For naturally postmenopausal women, they should not be over 40 years of age and the duration of amenorrhea should be no less than 12 months. We will include women with history of fractures as long as the fractures had healed and were not malignant or pathologic fractures. We will exclude any women who have diseases of the thyroid, parathyroid, gastrointestinal tract, or liver, or take long-term medications such as corticosteroids, antiepileptic drugs, anticonvulsants, immunosuppressive agents for the possibility of secondary change on BMD. BMD will be measured by DXA and osteoporosis will be defined based on WHO criteria (T-score -2.5 or less) (Kanis 1994a). If the inclusion criteria were not detailed in the original paper, we will contact study authors for the information and perform separate analyses according to the three basic groups mentioned above (without osteoporosis, with osteoporosis without previous fractures, with osteoporosis and previous osteoporotic fractures). Cases will be excluded if available information for classification of above groups cannot be acquired.
Types of interventions
SERMs alone in any dosage and any form, or SERMs combined with calcium, vitamin D, or calcium plus vitamin D for prevention and treatment of postmenopausal osteoporosis.
The acceptable comparators may include:
- bisphosphonates (e.g. alendronate, etidronate);
- hormone therapy (estrogens, e.g. conjugated estrogen, 17b-estradiol; estrogen plus progesterone);
- parathyroid hormone;
If calcium, vitamin D, or calcium plus vitamin D are used as supplement therapy, this administration should be given to both intervention and comparison groups. The duration of intervention should be no less than 3 months.
Types of outcome measures
- Number of incident fractures with clinical significance (vertebrae, hip, and wrist).
- Quality of life.
- Total number of adverse effects.
- Number of withdrawals due to adverse events.
- Number of serious adverse events (death, life-threatening experience, hospitalization, disability, or incapacity).
- The total number of withdrawals.
- Mean change in BMD (lumbar spine, total hip, and femoral neck) measured by DXA.
We will include all trials that report at least one of the major or minor outcomes, and extracted all time points of measured outcomes in included studies. We will report all outcomes in the included trials, and at all time points reported. If the information of outcome measures of interest is insufficient, we will contact the corresponding authors of original article for further details.
Search methods for identification of studies
We will search the following electronic databases regardless of language or publications status:
- the Cochrane Central Register of Controlled Trials (CENTRAL) (current issue);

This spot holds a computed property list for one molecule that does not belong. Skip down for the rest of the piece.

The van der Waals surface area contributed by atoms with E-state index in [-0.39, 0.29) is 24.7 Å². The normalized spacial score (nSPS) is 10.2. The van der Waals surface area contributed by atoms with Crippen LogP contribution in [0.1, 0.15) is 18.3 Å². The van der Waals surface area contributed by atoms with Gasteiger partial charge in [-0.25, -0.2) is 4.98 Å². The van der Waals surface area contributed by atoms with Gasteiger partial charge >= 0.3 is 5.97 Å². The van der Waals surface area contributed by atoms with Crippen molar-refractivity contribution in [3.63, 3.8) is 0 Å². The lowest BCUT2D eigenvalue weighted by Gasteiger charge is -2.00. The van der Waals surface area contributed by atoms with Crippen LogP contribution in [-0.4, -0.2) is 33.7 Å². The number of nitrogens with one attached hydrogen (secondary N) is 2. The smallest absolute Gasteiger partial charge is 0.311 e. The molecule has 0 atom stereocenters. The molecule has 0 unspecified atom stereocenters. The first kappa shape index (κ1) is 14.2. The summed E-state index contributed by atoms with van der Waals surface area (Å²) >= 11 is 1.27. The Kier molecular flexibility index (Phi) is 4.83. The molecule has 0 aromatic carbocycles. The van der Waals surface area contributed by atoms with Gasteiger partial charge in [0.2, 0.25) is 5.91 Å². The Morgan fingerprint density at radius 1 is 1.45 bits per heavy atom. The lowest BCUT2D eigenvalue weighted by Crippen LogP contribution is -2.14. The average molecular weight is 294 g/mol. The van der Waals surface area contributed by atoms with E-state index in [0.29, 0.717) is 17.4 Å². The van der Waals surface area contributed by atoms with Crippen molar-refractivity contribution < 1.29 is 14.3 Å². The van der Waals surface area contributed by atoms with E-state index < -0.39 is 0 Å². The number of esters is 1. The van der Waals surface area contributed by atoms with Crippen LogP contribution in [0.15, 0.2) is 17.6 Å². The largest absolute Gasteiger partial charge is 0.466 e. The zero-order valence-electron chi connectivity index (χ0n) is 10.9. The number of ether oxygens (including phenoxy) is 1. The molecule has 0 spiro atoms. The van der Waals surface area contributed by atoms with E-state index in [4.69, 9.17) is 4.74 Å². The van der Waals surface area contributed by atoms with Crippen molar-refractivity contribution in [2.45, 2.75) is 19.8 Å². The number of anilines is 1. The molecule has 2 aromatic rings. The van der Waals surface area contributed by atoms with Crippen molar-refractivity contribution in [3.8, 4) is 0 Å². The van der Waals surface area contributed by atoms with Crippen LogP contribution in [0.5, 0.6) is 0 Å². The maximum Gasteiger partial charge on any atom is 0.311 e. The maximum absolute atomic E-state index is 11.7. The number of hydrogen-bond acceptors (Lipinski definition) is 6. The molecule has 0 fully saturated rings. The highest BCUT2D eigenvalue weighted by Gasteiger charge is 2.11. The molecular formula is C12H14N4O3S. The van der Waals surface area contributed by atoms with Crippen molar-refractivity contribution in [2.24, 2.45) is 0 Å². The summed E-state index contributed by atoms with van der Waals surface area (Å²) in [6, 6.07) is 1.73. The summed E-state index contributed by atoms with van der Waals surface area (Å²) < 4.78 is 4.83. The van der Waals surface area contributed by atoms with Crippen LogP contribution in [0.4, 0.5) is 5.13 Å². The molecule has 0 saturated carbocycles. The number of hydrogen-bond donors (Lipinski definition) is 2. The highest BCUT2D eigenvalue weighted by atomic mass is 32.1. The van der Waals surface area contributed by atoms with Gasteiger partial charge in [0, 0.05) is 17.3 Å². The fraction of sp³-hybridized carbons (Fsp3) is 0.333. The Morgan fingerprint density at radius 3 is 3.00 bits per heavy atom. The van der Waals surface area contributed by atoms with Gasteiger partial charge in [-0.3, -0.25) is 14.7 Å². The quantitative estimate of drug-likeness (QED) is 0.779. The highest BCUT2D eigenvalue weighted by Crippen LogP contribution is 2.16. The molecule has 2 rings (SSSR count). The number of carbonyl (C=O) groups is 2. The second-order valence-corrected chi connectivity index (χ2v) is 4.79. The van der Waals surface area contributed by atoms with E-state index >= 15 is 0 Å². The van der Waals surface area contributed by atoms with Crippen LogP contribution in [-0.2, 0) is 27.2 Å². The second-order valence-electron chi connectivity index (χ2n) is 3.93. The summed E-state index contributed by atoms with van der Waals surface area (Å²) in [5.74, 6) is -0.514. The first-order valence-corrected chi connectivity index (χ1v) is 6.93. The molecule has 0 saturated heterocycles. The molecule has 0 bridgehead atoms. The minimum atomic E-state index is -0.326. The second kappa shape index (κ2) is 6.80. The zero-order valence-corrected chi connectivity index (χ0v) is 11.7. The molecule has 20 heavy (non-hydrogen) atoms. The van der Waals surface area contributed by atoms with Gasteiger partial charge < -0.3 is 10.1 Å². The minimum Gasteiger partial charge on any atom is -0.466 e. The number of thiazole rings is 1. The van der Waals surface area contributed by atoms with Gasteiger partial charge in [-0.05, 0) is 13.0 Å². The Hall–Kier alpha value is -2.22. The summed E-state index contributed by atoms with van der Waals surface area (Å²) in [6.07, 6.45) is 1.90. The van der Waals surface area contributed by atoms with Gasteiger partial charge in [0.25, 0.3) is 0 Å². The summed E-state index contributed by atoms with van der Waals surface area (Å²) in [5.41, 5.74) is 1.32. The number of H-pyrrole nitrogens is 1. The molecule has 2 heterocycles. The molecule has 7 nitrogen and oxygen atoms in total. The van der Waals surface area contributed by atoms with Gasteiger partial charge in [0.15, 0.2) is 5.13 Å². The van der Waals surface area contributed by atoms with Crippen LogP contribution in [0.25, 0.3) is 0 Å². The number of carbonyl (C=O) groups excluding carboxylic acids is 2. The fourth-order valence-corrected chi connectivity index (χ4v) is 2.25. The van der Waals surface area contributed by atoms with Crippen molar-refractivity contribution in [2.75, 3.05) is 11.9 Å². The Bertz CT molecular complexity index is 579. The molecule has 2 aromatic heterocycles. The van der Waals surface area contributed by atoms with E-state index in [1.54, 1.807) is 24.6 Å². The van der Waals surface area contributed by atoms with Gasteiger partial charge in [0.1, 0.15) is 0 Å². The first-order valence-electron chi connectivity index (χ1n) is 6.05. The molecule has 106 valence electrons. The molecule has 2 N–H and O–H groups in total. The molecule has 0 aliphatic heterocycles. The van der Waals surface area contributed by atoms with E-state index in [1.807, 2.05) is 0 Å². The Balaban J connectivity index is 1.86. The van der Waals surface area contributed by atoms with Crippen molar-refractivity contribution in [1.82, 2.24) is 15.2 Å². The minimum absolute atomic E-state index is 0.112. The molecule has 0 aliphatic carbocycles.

- MEDLINE (on Ovid, 1966 to present);
- EMBASE (1974 to present);
- Chinese Biomedical Literature Database on web (CBMweb, 1978 to present);
- VIP database (1989 to present);
- Wanfang Digital Periodicals of the Chinese Medical Association (CMA) database (1977 to present);
- biomedical content of Chinese National Knowledge Infrastructure (CNKI, 1979 to present), which includes China Academic Journal Network Publishing Database (CAJD), China Doctoral Dissertations Full-text Database (CDFD), China Master's Theses Full-text Database (CMFD), China Proceedings of Conference Full-text Database (CPCD), China Core Newspapers Full-text Database (CCND), Chinese Book Full-text Database (CBFD), and China Yearbook Full-text Database (CYBD).
Medical Subject Headings (MeSH) terms including osteoporosis, menopause, and selective estrogen receptor modulators will be adapted. Free-text words will also be introduced to complement the search strategy (Appendix 1).
Searching other resources
We will search for ongoing and registered trials in:
- Current Controlled Trials (www.controlled-trials.com/), 2004 to present;
- ClinicalTrials.gov, a service of the US national Institutes of Health (clinicaltrials.gov/ct2/home), 1997 to present;
- The WHO International Trials Registry Platform search portal (www.who.int/trialsearch/Default.aspx), 2007 to present;
- The Chinese Clinical Trial Register (www.chictr.org/), 2005 to present.
We will search for abstracts from the following databases of conferences:
- Gateway (gateway.nlm.nih.gov/gw/Cmd), 1993 to present;
- Medscape (www.medscape.com/resource/osteoporosis), 1994 to present;
- American Society for Bone and Mineral Research (www.asbmr.org/Default.aspx), 1974 to present;
- World Congress on Controversies, Debates & Consensus in Bone, Muscle & Joint Diseases (www.congressmed.com/bmjd/), 2012 to present;
- International Menopause Society (www.imsociety.org/), 2001 to present;
- The International Society of Gynecological Endocrinology (www.gynecologicalendocrinology.org/), 1998 to present;
- European Society of Gynecology (seg-web.org/), 2004 to present.
We will search for unpublished data from grey literature through:
- Centers for Disease Control and Prevention (www.cdc.gov);
- Health Canada (hc-sc.gc.ca);
- contacting experts, pharmaceutical companies, and authors of included studies.
We will also manually search the reference lists of all the RCTs and reviews obtained for eligible studies. Trials will be selected only if they meet all the inclusion criteria listed above.
Data collection and analysis
Selection of studies